Half a pound for a pair of skins? No, that’s not a misprint. Purpose-built for skimo and randonnée racers, the Pomoca Race Pro 2.0 skins glide faster and farther than the nylon and mixed-nylon competition, and you’ll barely notice they’re on your skis or in your pack. Additionally, unlike the GlideLite above, Pomoca’s glue is easy to work with and comes apart with minimal effort. This is especially important during a race when saving energy and time could mean the difference between a win and finishing DFL (dead freakin’ last).

There are often notable sacrifices that come with shaving considerable weight, and the Race Pro 2.0 is no exception. In this case, Pomoca designed the skins without tail clips. Instead, they rely solely on adhesive and their tapered shape near the tail to secure in place. This is good news for speed-focused skiers—there’s one less step when stripping skins for the descent. However, the Race Pro is much more likely than traditional backcountry skins to come undone from your skis, especially in variable temperatures when the glue begins to warm and freeze repeatedly. For dedicated racers, however, these tradeoffs are just par for the course.
See the Pomoca Race Pro 2.0 Skins

 

Best of the Rest

4. Black Diamond Ascension STS ($165-$175)

Climbing Skins (Black Diamond Ascension STS)Weight: 1 lb. 10 oz.
Material: 100% nylon
Widths: 110, 125, 140mm
What we like: Long-lasting and affordable.
What we don’t: Harder to set up than the G3s above; fairly heavy and bulky.

Black Diamond’s Ascension STS is one of the most ubiquitous designs on the market, and for good reason. Rather than the nylon-and-mohair blend of our top pick, the GlideLite Mix STS, the Ascension STS uses 100-percent-nylon plush that’s ideal for those who want a more secure feel on steep skin tracks. In addition, the Ascension shares the metal tip and tail clips with the GlideLite, which are reasonably easy to adjust and very durable. At $165-$175 depending on size, the Ascension is a solid value considering the long-lasting construction that should see you through many seasons of frequent use.

The G3 Alpinist+ Universal above is the Ascension’s closest competitor, and their nylon builds both run notably heavier and bulkier than mohair. The BD gets the slight edge in price and grip with its superior coverage, but the G3 is far easier to set up with its customizable length and superior trimming tool. This makes it our preferred option for the beginner crowd—or for anyone that will value the G3’s convenience—but the BD isn’t far behind. Finally, like the GlideLite, the Ascension is also available in splitboard and minimalist STD models with no tail clip.
See the Black Diamond Ascension STS Skins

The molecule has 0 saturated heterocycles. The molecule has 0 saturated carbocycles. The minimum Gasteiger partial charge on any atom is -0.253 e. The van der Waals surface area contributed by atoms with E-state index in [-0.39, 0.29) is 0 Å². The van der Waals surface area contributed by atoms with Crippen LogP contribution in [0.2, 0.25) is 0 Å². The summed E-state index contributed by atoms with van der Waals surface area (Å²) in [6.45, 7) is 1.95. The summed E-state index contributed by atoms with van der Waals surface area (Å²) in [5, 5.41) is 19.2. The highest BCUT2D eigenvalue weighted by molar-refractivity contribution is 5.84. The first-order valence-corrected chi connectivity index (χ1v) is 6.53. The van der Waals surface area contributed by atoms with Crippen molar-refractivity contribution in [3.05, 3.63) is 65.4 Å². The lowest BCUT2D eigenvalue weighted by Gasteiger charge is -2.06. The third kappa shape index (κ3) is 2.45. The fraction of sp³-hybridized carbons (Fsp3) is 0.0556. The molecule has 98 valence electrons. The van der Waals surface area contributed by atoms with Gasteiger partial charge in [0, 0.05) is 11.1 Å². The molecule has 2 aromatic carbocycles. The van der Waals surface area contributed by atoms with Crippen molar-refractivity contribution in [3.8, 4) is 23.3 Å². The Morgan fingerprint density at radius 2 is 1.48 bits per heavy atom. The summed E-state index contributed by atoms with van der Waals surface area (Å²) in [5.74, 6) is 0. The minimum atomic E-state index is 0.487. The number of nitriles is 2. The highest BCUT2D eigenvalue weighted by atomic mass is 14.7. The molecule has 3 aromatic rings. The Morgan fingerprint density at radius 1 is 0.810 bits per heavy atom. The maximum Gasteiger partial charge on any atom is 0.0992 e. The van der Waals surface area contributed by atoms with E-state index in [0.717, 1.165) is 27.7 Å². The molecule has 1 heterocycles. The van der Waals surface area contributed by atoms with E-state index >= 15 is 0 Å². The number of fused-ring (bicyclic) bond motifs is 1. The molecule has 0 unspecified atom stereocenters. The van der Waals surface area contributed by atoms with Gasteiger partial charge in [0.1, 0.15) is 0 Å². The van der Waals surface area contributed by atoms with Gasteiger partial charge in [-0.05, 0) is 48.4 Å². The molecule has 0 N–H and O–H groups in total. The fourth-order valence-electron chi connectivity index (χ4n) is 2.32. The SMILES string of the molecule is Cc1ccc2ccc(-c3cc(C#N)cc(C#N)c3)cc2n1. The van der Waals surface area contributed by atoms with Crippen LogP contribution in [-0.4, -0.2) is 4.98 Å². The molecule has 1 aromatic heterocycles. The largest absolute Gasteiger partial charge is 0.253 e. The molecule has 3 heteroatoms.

5. Pomoca Climb Pro S-Glide ($190-$210)

Climbing Skins (Pomoca Climb Pro S-Glide)Weight: 1 lb. 1.8 oz.
Materials: 70% mohair, 30% nylon
Widths: 100, 110, 120, 130, 140mm
What we like: Very lightweight and packable.
What we don’t: Pricey and plastic tail clips require additional care.

Swiss-bred Pomoca might not have the name recognition of Black Diamond, but they’ve been producing high-quality skins since the 1930s. In fact, many major brands today—including backcountry powerhouses Voile and Dynafit—incorporate Pomoca’s technology into their own designs. Their Climb Pro S-Glide is a great example of their expertise: it’s very light at 1 pound 1.8 ounces per pair, and the glue is sticky enough to stay attached all day while releasing a bit more readily than the GlideLite above. And true to its name, the Climb Pro S-Glide is especially adept at gliding: in long, flat meadows, the 70-percent mohair build maintains speed (while great for the uphill, all-nylon skins don’t glide easily).

Seasoned backcountry-goers rave about Pomoca skins, but we don’t recommend them for first-timers. Why not? First and foremost, the tiny mohair fibers don’t grip as well as longer nylon, which can make uphill travel more challenging if you’re new to touring. Additionally, the skins’ tail clips are plastic and tend to break relatively easily if you’re not meticulous when putting them on and taking them off. But for the right skier and with a little extra diligence, the Climb Pro S-Glide is one of our favorite lightweight models on the market and should last for many seasons to come.
See the Pomoca Climb Pro S-Guide Skins

 

6. Contour Guide Pure ($180)

Climbing Skins (Contour Guide Pure)Material: 100% mohair
Widths: 115, 135mm
What we like: Lightweight and easily customizable.
What we don’t: Performance falls short in icy conditions.